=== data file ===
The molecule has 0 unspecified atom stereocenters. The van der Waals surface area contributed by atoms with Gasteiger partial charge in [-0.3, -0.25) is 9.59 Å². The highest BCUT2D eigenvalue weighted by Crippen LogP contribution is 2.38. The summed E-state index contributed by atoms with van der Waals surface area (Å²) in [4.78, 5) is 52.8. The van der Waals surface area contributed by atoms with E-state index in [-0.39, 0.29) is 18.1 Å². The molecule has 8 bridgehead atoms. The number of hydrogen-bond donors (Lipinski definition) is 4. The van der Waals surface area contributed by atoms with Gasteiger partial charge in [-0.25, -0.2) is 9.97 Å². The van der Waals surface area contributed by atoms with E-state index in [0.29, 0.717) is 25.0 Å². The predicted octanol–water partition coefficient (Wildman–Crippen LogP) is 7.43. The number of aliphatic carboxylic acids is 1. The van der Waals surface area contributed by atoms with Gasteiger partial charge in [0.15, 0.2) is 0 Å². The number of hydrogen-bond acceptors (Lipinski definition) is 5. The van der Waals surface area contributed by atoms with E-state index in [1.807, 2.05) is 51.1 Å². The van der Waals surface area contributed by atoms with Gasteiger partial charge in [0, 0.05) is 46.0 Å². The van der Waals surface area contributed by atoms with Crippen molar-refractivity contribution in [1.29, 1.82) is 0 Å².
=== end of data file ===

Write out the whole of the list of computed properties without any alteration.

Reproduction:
The molecule has 0 unspecified atom stereocenters. The van der Waals surface area contributed by atoms with Gasteiger partial charge in [-0.3, -0.25) is 9.59 Å². The highest BCUT2D eigenvalue weighted by Crippen LogP contribution is 2.38. The summed E-state index contributed by atoms with van der Waals surface area (Å²) in [4.78, 5) is 52.8. The van der Waals surface area contributed by atoms with E-state index in [-0.39, 0.29) is 18.1 Å². The molecule has 8 bridgehead atoms. The number of hydrogen-bond donors (Lipinski definition) is 4. The van der Waals surface area contributed by atoms with Gasteiger partial charge in [-0.25, -0.2) is 9.97 Å². The van der Waals surface area contributed by atoms with E-state index in [0.29, 0.717) is 25.0 Å². The predicted octanol–water partition coefficient (Wildman–Crippen LogP) is 7.43. The number of aliphatic carboxylic acids is 1. The van der Waals surface area contributed by atoms with Gasteiger partial charge in [0.15, 0.2) is 0 Å². The number of hydrogen-bond acceptors (Lipinski definition) is 5. The van der Waals surface area contributed by atoms with E-state index in [1.807, 2.05) is 51.1 Å². The van der Waals surface area contributed by atoms with Gasteiger partial charge in [0, 0.05) is 46.0 Å². The van der Waals surface area contributed by atoms with Crippen molar-refractivity contribution in [1.29, 1.82) is 0 Å².